Original paper

Reduction to essentials: Ostreococcus, the smallest free-living eukaryote

Marin, Birger

Perspectives in Phycology Vol. 1 No. 1 (2014), p. 7 - 10

published: Jun 1, 2014
manuscript accepted: Mar 12, 2014
manuscript received: Feb 21, 2014

DOI: 10.1127/2198-011X/2014/0011

BibTeX file

ArtNo. ESP271000101002, Price: 24.80 €

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Abstract How can a complex eukaryotic cell reduce its cell size to bacterial dimensions? The microalga Ostreococcus (ca. 0.8–1.3 µm diameter) holds the record in miniaturization among free-living eukaryotes. In this article Ostreococcus is viewed in the evolutionary context of reductive evolution, with special reference to related microalgae in the class Mamiellophyceae, some of which are also extremely small-sized (Micromonas, Bathycoccus). Several aspects of cell compaction are discussed, e.g. mitosis, sexual reproduction, genome reduction, and simplification of cell processes. By studying biological processes in Ostreococcus we can learn, what is really essential for a system’s function. Thus, Ostreococcus has a great potential as highly simplified model organism for plant cell biology, supplementing the already established model organisms.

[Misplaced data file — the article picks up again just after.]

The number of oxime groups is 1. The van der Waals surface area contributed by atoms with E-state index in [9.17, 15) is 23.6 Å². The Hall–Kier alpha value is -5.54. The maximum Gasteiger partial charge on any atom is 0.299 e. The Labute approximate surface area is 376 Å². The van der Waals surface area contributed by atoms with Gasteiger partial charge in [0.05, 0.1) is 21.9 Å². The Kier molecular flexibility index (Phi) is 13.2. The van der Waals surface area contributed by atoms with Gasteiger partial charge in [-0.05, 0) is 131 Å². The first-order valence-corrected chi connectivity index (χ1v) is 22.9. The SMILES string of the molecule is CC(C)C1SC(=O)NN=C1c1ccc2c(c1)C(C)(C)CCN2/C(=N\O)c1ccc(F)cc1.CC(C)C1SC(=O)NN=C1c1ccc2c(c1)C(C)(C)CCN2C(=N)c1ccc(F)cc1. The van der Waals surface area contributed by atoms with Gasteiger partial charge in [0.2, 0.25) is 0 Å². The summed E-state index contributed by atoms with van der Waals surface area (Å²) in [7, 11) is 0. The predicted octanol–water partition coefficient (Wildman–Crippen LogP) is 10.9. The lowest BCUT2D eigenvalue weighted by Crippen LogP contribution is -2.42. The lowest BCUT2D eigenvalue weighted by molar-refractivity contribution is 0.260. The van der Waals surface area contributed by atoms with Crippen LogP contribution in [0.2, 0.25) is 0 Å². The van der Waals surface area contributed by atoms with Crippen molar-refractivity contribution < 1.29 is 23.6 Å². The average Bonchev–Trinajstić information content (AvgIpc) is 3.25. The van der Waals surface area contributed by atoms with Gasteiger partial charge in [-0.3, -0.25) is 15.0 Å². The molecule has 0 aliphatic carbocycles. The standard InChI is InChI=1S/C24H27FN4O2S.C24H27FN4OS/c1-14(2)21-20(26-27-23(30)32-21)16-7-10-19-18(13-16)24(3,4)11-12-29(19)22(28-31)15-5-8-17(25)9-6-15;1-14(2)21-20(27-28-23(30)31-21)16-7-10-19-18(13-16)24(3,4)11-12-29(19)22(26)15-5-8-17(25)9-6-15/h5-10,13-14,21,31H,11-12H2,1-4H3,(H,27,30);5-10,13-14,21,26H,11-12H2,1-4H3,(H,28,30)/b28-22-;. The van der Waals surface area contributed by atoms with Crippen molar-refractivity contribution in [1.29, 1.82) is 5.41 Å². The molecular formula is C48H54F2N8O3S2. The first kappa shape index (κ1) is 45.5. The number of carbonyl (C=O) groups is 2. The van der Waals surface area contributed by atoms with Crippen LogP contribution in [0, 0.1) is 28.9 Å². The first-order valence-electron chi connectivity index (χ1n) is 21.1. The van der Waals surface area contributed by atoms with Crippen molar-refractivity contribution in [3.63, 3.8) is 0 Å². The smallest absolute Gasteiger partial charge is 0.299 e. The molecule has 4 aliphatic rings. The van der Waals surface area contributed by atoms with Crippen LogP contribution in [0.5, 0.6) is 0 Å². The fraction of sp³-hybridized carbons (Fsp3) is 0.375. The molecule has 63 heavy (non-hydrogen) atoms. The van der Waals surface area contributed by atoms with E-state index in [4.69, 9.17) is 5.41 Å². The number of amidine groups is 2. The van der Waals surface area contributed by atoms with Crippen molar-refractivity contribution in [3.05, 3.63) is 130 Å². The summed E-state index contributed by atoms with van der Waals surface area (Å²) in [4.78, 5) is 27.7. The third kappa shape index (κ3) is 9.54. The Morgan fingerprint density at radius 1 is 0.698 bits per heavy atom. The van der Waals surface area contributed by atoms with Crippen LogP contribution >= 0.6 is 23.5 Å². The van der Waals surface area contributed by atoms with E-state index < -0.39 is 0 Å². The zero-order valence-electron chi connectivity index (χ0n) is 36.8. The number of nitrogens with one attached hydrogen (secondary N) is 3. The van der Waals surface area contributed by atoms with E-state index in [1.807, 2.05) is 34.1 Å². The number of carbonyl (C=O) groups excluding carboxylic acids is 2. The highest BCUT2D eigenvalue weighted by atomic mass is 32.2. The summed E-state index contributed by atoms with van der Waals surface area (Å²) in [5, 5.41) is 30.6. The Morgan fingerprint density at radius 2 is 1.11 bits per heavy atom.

OstreococcusMamiellophyceaesmallest eukaryotepicoplanktonevolutioncryptic speciessize reductioncircadian clockcell division cyclemitosiscytokinesismeiosissex